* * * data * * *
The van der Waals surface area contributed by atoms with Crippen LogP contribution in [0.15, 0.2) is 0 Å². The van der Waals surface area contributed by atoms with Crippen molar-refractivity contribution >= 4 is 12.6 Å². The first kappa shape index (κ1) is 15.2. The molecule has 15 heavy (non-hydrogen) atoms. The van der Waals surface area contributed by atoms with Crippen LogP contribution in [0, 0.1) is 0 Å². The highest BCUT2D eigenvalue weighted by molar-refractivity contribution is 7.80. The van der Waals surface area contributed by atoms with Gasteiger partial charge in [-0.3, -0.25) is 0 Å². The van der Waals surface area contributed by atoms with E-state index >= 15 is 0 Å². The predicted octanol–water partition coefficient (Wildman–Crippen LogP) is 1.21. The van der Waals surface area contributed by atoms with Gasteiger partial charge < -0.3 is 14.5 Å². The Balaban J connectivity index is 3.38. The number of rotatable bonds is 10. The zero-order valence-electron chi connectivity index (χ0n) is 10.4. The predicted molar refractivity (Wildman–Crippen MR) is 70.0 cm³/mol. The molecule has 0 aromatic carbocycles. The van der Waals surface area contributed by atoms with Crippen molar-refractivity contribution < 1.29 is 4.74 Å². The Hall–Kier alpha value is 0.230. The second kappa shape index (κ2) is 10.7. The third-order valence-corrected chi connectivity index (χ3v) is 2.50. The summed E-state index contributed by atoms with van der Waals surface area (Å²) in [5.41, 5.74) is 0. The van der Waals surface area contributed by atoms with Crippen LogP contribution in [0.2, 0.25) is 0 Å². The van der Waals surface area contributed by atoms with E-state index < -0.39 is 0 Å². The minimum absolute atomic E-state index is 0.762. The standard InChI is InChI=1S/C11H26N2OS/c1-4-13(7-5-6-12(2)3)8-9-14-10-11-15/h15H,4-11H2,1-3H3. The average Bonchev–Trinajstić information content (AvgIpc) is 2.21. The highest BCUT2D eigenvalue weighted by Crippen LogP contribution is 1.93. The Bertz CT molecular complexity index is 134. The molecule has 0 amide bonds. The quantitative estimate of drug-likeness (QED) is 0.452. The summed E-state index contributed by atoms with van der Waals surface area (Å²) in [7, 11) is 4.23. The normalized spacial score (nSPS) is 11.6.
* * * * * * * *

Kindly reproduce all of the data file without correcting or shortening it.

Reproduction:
The van der Waals surface area contributed by atoms with Crippen LogP contribution in [0.15, 0.2) is 0 Å². The van der Waals surface area contributed by atoms with Crippen molar-refractivity contribution >= 4 is 12.6 Å². The first kappa shape index (κ1) is 15.2. The molecule has 15 heavy (non-hydrogen) atoms. The van der Waals surface area contributed by atoms with Crippen LogP contribution in [0, 0.1) is 0 Å². The highest BCUT2D eigenvalue weighted by molar-refractivity contribution is 7.80. The van der Waals surface area contributed by atoms with Gasteiger partial charge in [-0.3, -0.25) is 0 Å². The van der Waals surface area contributed by atoms with E-state index >= 15 is 0 Å². The predicted octanol–water partition coefficient (Wildman–Crippen LogP) is 1.21. The van der Waals surface area contributed by atoms with Gasteiger partial charge < -0.3 is 14.5 Å². The Balaban J connectivity index is 3.38. The number of rotatable bonds is 10. The zero-order valence-electron chi connectivity index (χ0n) is 10.4. The predicted molar refractivity (Wildman–Crippen MR) is 70.0 cm³/mol. The molecule has 0 aromatic carbocycles. The van der Waals surface area contributed by atoms with Crippen molar-refractivity contribution < 1.29 is 4.74 Å². The Hall–Kier alpha value is 0.230. The second kappa shape index (κ2) is 10.7. The third-order valence-corrected chi connectivity index (χ3v) is 2.50. The summed E-state index contributed by atoms with van der Waals surface area (Å²) in [5.41, 5.74) is 0. The van der Waals surface area contributed by atoms with Crippen LogP contribution in [0.2, 0.25) is 0 Å². The van der Waals surface area contributed by atoms with E-state index < -0.39 is 0 Å². The minimum absolute atomic E-state index is 0.762. The standard InChI is InChI=1S/C11H26N2OS/c1-4-13(7-5-6-12(2)3)8-9-14-10-11-15/h15H,4-11H2,1-3H3. The average Bonchev–Trinajstić information content (AvgIpc) is 2.21. The highest BCUT2D eigenvalue weighted by Crippen LogP contribution is 1.93. The Bertz CT molecular complexity index is 134. The molecule has 0 amide bonds. The quantitative estimate of drug-likeness (QED) is 0.452. The summed E-state index contributed by atoms with van der Waals surface area (Å²) in [7, 11) is 4.23. The normalized spacial score (nSPS) is 11.6.